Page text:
Researchers investigating patients with ovarian cancer have found that beta blockers - a commonly used hypertension medication - could also have anticancer properties.
Monday, 24 August 2015
Unable to decide between rice and noodles? The coupling between the two brain regions involved in making value choices is not working so well today, neuroeconomists might say.
Alpha-lipoic acid stimulates telomerase in vascular smooth muscleIn human cells, shortened telomeres, the protective caps at the ends of chromosomes, are both a sign of aging and contribute to it.
Participants in a weight-loss program who found their physicians the most helpful lost around twice as much weight as those who rated their physicians the least helpful.
Sunday, 23 August 2015
An observational study utilizing phone interviews finds further evidence of a relationship between attention-deficit hyperactivity disorder and traumatic brain injury.
Saturday, 22 August 2015
New research reveals that the longer an infant is breastfed, the more they are exposed to a number of toxic chemicals known as perfluorinated alkylate substances.
Friday, 21 August 2015
The rise of dementia that was previously predicted may be false after researchers discover the number of people with the condition is stabilizing in some countries.
Researchers reveal that 25 out of 30 US states, head lice populations have become 100% resistant to common medications containing the insecticides pyrethroids.
Thursday, 20 August 2015
A new miniature, wireless device that provides optogenetics nerve stimulation has been created by scientists, opening the door to new research in neuroscience.
Tuesday, 18 August 2015
A new study reveals how microbes in pregnant women who went on to give birth prematurely are different to those in women who gave birth full term.
During the last 10 years, the number of articles in peer-reviewed journals worldwide about clinical trials of yoga therapy to alleviate disease-related symptoms increased 3-fold.
Monday, 17 August 2015
A new study has revealed how playing Tetris for just a few minutes a day can help reduce the feeling of cravings, such as those for food, cigarettes and alcohol.
Sunday, 16 August 2015
Researchers have found that women respond more to romantic stimuli after having eaten, suggesting that food and sex responses share neurocircuitry.
Friday, 14 August 2015
Omega-3 fatty acids found in fish oil may prevent the onset of schizophrenia and other psychotic disorders, according to a new study.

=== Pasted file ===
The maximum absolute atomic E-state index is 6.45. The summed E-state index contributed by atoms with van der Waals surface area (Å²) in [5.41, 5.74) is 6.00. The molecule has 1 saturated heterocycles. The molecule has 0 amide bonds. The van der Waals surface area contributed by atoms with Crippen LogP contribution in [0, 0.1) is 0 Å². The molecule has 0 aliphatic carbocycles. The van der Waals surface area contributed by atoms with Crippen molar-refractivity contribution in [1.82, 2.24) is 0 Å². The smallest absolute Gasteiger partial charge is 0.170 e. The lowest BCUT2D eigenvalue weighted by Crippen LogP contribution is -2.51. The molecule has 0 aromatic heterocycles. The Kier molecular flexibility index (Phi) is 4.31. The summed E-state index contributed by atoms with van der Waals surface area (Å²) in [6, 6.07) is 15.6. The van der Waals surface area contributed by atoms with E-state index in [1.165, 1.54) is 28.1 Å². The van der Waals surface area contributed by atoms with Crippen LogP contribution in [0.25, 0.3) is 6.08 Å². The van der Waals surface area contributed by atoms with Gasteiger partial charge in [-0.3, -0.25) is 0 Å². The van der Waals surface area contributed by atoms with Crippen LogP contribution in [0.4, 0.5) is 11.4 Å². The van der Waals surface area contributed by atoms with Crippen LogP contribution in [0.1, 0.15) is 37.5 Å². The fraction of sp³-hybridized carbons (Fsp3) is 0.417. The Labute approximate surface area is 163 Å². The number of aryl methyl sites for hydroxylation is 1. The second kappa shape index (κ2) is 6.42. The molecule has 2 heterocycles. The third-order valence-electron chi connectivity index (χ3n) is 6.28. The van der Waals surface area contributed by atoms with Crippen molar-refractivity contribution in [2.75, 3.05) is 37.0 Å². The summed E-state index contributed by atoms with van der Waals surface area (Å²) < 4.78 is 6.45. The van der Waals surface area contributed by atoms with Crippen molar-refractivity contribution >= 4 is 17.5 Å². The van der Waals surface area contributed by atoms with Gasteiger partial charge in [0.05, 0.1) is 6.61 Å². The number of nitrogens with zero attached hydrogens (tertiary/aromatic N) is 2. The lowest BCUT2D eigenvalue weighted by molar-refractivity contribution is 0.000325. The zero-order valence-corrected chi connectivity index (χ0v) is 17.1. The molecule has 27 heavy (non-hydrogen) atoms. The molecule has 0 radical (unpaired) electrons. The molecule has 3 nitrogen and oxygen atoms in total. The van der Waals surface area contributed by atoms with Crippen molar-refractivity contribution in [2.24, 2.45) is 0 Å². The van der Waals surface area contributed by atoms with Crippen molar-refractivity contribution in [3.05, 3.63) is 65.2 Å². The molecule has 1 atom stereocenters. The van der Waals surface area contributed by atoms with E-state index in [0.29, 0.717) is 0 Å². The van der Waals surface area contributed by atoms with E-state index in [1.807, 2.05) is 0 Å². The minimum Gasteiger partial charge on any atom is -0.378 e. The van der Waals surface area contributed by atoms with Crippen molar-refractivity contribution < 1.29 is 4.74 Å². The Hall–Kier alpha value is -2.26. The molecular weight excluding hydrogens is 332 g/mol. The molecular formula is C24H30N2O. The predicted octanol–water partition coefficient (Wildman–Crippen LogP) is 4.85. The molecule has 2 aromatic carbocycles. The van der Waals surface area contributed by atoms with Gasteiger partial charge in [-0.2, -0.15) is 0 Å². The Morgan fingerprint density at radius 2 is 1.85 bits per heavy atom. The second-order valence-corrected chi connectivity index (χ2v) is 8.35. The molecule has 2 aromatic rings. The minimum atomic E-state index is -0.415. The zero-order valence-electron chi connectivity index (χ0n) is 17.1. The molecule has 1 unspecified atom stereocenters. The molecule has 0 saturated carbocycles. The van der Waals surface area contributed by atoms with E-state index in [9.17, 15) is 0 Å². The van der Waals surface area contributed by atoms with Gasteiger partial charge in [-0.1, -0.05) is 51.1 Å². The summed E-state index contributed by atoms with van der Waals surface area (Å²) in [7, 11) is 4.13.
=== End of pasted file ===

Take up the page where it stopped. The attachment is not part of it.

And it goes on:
Thursday, 13 August 2015
Earlier this week, a collaboration was announced between the life sciences team at Google and DexCom to develop next-generation glucose monitoring products.
Using frozen eggs rather than fresh eggs for in vitro fertilization is associated with lower live birth rates, according to new research published in JAMA.
Wednesday, 12 August 2015
In light of the news that Coca-Cola is funding an organization claiming that lack of exercise is the primary cause of obesity, we investigate the role of industry-funded research.
Medical News Today: Studies fall short on identifying best cleaning methods for preventing hospital infections
A systematic overview of studies researching cleaning methods in hospitals has revealed many of them fail to focus on how such methods impact patients' health.
Researchers have observed that patients whose low testosterone levels returned to normal with therapy also experienced a reduced risk of heart attack and stroke.
A noninvasive test that analyses levels of limonene in the breath shows promise as a way to detect the early stages of liver cirrhosis, say researchers.
Although dietary guidelines recommend reducing saturated fat intake, a new review suggests saturated fat intake is not associated with greater risk of death or heart disease.
New research suggests gene therapy may improve survival of the 70% of patients with ovarian cancer that recurs after chemotherapy and is invariably fatal.
A new approach to IVF could be in the cards for older women, after researchers gain a better understanding as to why women aged 40 and older have poor IVF success rates.
Providing each office employee with a portable pedal device may increase physical activity, reducing the risk of sedentary-related health problems, according to new research.
Researchers found that people who followed the Southern diet had a 56% higher risk of heart disease than those who ate such foods less frequently.
Scientists have discovered a potential 'obesity gene,' according to a new study. When this gene was silenced in mice, a drastic reduction of white fat followed.
A scientific statement from the American Heart Association claims major depression and bipolar disorder should be considered risk factors for heart disease among adolescents.
Medical News Today: Scientists probing molecular origins of Parkinson's disease highlight two proteins
Using a new approach to focus on relevant molecules, scientists discover two gene-regulating proteins that appear to protect neurons most affected by Parkinson's disease.
A new study proposes a way to halt Ebola and Marburg viruses is to block their entry into host cells - where they replicate - with a class of drugs already in common use.
Tuesday, 11 August 2015
Researchers have observed that patients whose low testosterone levels returned to normal with therapy also experienced a reduced risk of heart attack and stroke.
Monday, 10 August 2015
A drug that has been used for decades to treat liver disease could be used to slow the progression of Parkinson's disease, according to researchers testing the drug on fruit flies.
Sunday, 9 August 2015
A study has identified that many people are running the risk of depression and anxiety by staying silent about hearing difficulties.